I really tried to blog yesterday, but when I got to my computer, my internet connection kept getting hung up. So, today I will continue on the 30-day blog challenge, and somewhere along the line I'll add an extra entry.
Creating choreography is a lot like writing, only much harder. At least with writing, you can sit down with just a pen and paper, or your laptop, and pretend for a while as you fill up the blank page. With dance, you need to have the space to do it, to get warmed up, to have music and a stereo or ipod, and then if you come up with something, you have to do it over and over until you remember it, unless you happen to own a camcorder and can play it back right away.
And what is it about this elusive choreography? As a dancer, when you hear music, you can see movement in your head, and imagine how your body will move to it. You'll get these ideas at the most inappropriate times, like when you're driving down the freeway ("You're choreographing again," says the concerned spouse from the passenger seat), or when you're standing in the shower (don't try this on one foot), or when you're sitting too long at a serious meeting. (Hmm, I wonder if they'll notice if I get up on the table and start doing tendus.) Of course, then when you're all set up, ready to work on a dance, it's like pulling teeth trying to get things to flow.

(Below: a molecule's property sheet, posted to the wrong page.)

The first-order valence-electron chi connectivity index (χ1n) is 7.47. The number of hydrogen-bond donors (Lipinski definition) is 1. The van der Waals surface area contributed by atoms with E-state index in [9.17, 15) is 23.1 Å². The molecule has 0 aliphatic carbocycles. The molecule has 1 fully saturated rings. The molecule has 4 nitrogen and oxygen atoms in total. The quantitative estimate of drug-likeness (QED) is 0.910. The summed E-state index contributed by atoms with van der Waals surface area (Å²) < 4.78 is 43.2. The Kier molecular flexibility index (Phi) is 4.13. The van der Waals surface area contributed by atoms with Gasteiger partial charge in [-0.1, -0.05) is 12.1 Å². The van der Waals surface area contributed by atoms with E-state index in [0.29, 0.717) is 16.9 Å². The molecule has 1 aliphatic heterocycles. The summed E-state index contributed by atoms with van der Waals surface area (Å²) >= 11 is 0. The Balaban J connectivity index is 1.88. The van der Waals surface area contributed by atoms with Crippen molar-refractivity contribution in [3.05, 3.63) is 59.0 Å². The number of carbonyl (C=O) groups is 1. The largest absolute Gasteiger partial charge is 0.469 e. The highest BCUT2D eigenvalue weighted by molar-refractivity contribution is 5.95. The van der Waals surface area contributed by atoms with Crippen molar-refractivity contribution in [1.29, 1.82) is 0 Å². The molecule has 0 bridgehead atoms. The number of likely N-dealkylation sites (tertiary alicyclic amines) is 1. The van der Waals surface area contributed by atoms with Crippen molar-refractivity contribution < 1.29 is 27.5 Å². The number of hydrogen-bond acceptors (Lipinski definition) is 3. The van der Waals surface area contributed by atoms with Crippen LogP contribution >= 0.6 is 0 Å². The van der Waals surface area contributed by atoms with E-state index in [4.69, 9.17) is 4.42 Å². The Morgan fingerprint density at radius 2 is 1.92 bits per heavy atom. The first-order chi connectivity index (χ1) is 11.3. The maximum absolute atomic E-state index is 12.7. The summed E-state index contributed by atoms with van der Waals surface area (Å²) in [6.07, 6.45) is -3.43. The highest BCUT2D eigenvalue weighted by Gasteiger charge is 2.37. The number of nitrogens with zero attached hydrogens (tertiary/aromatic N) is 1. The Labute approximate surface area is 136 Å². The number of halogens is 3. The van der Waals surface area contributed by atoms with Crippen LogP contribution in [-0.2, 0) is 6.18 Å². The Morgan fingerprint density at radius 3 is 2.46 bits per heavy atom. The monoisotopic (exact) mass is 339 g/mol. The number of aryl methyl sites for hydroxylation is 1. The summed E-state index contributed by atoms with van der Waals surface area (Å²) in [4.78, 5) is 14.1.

This happened the other day. I had a practice in the early evening for our Friday show, and I made the mistake of waiting until the "ugly hour" to do choreography. The ugly hour (more like 2 hours) is that time after lunch between 2:00 and 4:00 when you're tired, and every creative idea seems ridiculous and irrelevant in the grand scheme of things. Plus, I had to come up with something in the next 90 minutes that I had to teach to 7 other people. After the first half hour, I had maybe 8 counts figured out. I hadn't knocked over the lamp yet, but I almost ran my foot into the vacuum cleaner in the corner of the living room. Slowly, I gained momentum. I packed up my water bottle, dance shoes, and costume, ran out the door, and finished the choreography in my head while I was driving.
So, writing is easier than dance. Or is it? I think last year, with the exception of Nanowrimo, I didn't do much writing beyond my regular journaling. If you're working on a novel, it takes a while to immerse yourself back into that fictional world that you created. Then, once you get there, you remember why you got stuck and why you left it behind. Imagine, then, if you have several projects going - 3 or 4 fictional worlds where you're dealing with characters, conflicts and decisions that you've created yourself and now you have to clean up the mess!
I once was getting ready for a writing conference, and I decided to pitch about 3 or 4 different novels. Of course you have to prepare your work and get up to speed on how you talk about your characters and the plots of your books. After working for a solid week on all of these projects, I woke up in the middle of the night and thought, "Ok, what story world am I in? Oh, this is my life! This is my reality. So, do I like this reality? Yes, I do like it..." It can be a very fractured experience.
But there are other times, too, where the writing and the dance feed each other. After all the dance practices are done and all you have left is the performance, after the show, you can go home and be content to sit in a chair and toss out the words, not caring if they make sense or not, because you can fix them later. These are ideal moments of balance, where mind, body, spirit and intellect connect. I love it when this happens!